No stranger to sacrifice

Eda Gunaydin’s début essay collection
by
July 2022, no. 444
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Root & Branch: Essays on inheritance by Eda Gunaydin

NewSouth, $29.99 pb, 278 pp

No stranger to sacrifice

Eda Gunaydin’s début essay collection
by
July 2022, no. 444

Eda Gunaydin’s collection of essays, Root & Branch, centres on migration, class, guilt, and legacy. It joins the surge of memoir-as-début by millennial writers, who interrogate the personal via the political. Gunaydin, whose family immigrated to Australia from Turkey, grew up in the outer suburbs of Western Sydney – home to a historically migrant and working-class demographic. We learn that her father, a bricklayer, has been the household’s sole income provider as the health of her mother, Besra, meant that she ‘never had a job in this country except cleaning’. Gunaydin meanwhile accepted off-the-books employment in hospitality and retail until she was able to ‘crack into a white-collar position’ at the university where she is completing her PhD. This left her hyper-conscious of intergenerational mobility and class disparity. She worries about what it means ‘to instantly unlock an easier life … while others continu[e] to struggle’. Those others being, namely, her family, whose Blacktown postcode means limited access to adequately funded essential services, reliable public transport, and affordable housing. It is a concern driving much of the book – how to reconcile gratitude with guilt, particularly when Gunaydin cannot divorce the opportunities available to her in life from her family’s sacrifices.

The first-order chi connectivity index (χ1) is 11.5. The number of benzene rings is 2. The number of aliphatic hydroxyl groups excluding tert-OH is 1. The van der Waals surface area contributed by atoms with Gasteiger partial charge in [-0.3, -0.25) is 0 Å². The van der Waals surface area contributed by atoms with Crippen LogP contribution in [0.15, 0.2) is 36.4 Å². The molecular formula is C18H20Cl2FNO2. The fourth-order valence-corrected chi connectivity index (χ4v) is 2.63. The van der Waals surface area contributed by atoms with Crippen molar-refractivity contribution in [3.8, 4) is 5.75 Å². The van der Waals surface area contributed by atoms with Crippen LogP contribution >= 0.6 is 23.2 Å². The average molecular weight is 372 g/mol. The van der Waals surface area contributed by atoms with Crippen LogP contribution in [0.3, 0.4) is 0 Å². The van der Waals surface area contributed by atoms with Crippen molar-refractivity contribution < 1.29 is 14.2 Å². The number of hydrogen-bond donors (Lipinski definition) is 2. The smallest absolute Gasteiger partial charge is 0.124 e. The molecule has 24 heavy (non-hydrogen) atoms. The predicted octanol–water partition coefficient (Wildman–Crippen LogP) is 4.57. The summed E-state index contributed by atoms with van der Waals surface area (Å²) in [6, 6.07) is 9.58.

Mindy Gill reviews 'Root & Branch: Essays on inheritance' by Eda Gunaydin

Root & Branch: Essays on inheritance

by Eda Gunaydin

NewSouth, $29.99 pb, 278 pp

Buy this book

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